Researchers in Belgium say a breath analysis tool could provide the next big breakthrough in the effort to diagnose malignant mesothelioma earlier.
The team, made up of scientists from Ghent and Antwerp Universities, says the technique looks “very promising” and fits well within the aims of the “National Cancer Moonshot” research initiative established by President Obama.
The Challenge of Mesothelioma Diagnosis
Malignant pleural mesothelioma (MPM) is a rare, lung-related cancer linked to asbestos exposure.
Although scientists have identified several compounds or “biomarkers” in blood or lung fluid that seem to be overproduced by mesothelioma tumors, these markers are not reliable enough to use as stand-alone diagnostic tools. Instead, they are currently used in conjunction with other diagnostic tools such as imaging tests.
The most notable mesothelioma biomarker is the protein mesothelin, which forms the basis of the MESOMARK blood test. Other mesothelioma biomarkers include fibulin-3, osteopontin, and SMRP. They are all used to help identify mesothelioma after symptoms develop.
Early Diagnosis is Key
Doctors believe that one of the best ways to improve outcomes for mesothelioma patients is to identify mesothelioma in its earliest stages, when therapeutic interventions are most likely to be effective.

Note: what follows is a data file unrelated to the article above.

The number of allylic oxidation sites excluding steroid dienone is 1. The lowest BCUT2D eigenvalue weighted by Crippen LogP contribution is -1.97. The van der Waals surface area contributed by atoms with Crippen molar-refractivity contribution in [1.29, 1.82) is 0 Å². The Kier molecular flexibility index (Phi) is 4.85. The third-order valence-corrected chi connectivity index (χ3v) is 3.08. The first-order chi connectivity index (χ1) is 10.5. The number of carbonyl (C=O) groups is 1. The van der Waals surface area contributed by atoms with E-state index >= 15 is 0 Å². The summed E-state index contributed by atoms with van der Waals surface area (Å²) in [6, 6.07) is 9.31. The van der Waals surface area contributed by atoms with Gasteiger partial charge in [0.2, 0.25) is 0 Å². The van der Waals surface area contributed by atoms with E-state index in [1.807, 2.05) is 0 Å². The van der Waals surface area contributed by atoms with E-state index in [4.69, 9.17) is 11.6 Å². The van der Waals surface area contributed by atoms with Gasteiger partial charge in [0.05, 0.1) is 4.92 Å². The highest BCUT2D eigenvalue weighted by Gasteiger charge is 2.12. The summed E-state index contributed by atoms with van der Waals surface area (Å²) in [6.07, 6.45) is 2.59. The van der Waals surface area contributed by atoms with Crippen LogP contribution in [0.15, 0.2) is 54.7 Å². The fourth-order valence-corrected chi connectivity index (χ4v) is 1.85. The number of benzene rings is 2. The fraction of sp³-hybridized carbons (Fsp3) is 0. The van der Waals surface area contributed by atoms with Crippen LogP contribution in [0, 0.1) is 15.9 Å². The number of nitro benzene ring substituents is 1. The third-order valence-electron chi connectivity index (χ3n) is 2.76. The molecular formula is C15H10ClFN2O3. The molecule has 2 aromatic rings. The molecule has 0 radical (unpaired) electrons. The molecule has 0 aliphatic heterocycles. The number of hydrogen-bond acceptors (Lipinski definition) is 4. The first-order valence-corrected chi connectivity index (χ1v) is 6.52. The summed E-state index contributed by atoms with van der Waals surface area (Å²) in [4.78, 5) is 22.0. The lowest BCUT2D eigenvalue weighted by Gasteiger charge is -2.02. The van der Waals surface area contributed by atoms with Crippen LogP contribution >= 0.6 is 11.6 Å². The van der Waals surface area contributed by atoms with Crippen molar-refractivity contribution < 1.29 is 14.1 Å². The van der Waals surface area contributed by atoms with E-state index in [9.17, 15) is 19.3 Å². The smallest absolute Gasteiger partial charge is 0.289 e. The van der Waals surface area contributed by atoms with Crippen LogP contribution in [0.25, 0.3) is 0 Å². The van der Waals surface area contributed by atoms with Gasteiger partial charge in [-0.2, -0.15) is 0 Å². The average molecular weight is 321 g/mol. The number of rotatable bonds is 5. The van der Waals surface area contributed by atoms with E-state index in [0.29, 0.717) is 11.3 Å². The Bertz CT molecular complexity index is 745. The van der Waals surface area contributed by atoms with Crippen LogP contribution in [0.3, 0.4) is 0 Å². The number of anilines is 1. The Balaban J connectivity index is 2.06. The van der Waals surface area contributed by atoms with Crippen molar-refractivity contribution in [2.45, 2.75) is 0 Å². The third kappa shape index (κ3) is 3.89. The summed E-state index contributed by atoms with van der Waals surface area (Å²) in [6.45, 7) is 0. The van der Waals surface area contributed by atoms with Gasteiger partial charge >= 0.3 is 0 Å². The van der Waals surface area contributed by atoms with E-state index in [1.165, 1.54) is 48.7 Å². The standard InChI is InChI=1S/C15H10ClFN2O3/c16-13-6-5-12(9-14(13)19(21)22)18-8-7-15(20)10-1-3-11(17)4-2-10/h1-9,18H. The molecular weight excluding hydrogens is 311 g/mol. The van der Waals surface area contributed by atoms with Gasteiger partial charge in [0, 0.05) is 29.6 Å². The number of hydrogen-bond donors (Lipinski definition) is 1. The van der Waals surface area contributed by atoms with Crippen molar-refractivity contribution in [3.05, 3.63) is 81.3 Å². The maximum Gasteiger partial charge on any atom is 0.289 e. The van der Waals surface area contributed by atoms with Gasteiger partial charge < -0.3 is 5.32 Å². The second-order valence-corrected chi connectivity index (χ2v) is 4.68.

Although blood and serum biomarkers are limited in their ability to do this, the Belgian researchers believe that compounds in the exhaled breath of mesothelioma patients may be a viable alternative.
Breathomics is a technique for analyzing volatile organic compounds in the breath that are produced by biochemical processes. Measuring the concentration of these compounds can provide key information about the possible presence of lung cancer or pleural mesothelioma.
“This method seems very promising in the early detection of diverse malignancies, because exhaled breath contains valuable information on cell and tissue metabolism,” writes Ghent University researcher Sabrina Lagniau in a new article in Oncotarget.
According to the article, research that focuses on breath-based biomarkers in pleural mesothelioma is still in its early stages, but the few studies that have been done show encouraging results.
On the plus side, breath analysis is simple, non-invasive, fast, and inexpensive. On the down side, the research team says it may be more difficult with this method to tell one type of cancer from another. Research to help distinguish VOCs from one type of cancer from VOCs produced by people with another type is ongoing.
“We believe a breathomics-based biomarkers approach should be further explored to improve the follow-up and management of asbestos exposed individuals,” states the report. “Rigorous studies on large patient cohorts and appropriate controls will determine the clinical validity and utility of breathomics in the diagnosis of mesothelioma.”
Lagniau, S, et al, “Biomarkers for early diagnosis of malignant mesothelioma: Do we need another moonshot?”, May 17, 2017, Oncotarget, Epub ahead of print